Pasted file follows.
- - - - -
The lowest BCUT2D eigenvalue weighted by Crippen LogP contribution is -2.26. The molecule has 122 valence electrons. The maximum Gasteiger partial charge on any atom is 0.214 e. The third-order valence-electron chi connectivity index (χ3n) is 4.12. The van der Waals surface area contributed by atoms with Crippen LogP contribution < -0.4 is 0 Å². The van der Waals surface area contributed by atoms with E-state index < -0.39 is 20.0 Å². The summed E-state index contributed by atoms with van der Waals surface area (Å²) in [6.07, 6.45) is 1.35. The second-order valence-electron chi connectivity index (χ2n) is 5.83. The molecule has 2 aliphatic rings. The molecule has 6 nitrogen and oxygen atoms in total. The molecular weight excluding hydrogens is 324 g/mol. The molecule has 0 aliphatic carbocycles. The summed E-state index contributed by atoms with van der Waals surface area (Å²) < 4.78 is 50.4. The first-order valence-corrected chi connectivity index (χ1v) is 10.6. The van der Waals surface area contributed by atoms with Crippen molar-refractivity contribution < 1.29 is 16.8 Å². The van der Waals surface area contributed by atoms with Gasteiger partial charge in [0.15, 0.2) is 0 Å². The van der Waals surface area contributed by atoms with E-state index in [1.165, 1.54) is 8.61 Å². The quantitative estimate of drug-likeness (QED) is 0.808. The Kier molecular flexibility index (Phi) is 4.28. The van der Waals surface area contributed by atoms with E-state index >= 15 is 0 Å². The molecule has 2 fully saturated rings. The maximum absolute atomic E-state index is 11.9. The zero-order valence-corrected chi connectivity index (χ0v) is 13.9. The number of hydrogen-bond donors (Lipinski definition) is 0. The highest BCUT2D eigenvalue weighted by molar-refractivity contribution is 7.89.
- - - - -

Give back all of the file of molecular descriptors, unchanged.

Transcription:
The lowest BCUT2D eigenvalue weighted by Crippen LogP contribution is -2.26. The molecule has 122 valence electrons. The maximum Gasteiger partial charge on any atom is 0.214 e. The third-order valence-electron chi connectivity index (χ3n) is 4.12. The van der Waals surface area contributed by atoms with Crippen LogP contribution < -0.4 is 0 Å². The van der Waals surface area contributed by atoms with E-state index < -0.39 is 20.0 Å². The summed E-state index contributed by atoms with van der Waals surface area (Å²) in [6.07, 6.45) is 1.35. The second-order valence-electron chi connectivity index (χ2n) is 5.83. The molecule has 2 aliphatic rings. The molecule has 6 nitrogen and oxygen atoms in total. The molecular weight excluding hydrogens is 324 g/mol. The molecule has 0 aliphatic carbocycles. The summed E-state index contributed by atoms with van der Waals surface area (Å²) < 4.78 is 50.4. The first-order valence-corrected chi connectivity index (χ1v) is 10.6. The van der Waals surface area contributed by atoms with Crippen molar-refractivity contribution < 1.29 is 16.8 Å². The van der Waals surface area contributed by atoms with Gasteiger partial charge in [0.15, 0.2) is 0 Å². The van der Waals surface area contributed by atoms with E-state index in [1.165, 1.54) is 8.61 Å². The quantitative estimate of drug-likeness (QED) is 0.808. The Kier molecular flexibility index (Phi) is 4.28. The van der Waals surface area contributed by atoms with E-state index >= 15 is 0 Å². The molecule has 2 fully saturated rings. The maximum absolute atomic E-state index is 11.9. The zero-order valence-corrected chi connectivity index (χ0v) is 13.9. The number of hydrogen-bond donors (Lipinski definition) is 0. The highest BCUT2D eigenvalue weighted by molar-refractivity contribution is 7.89.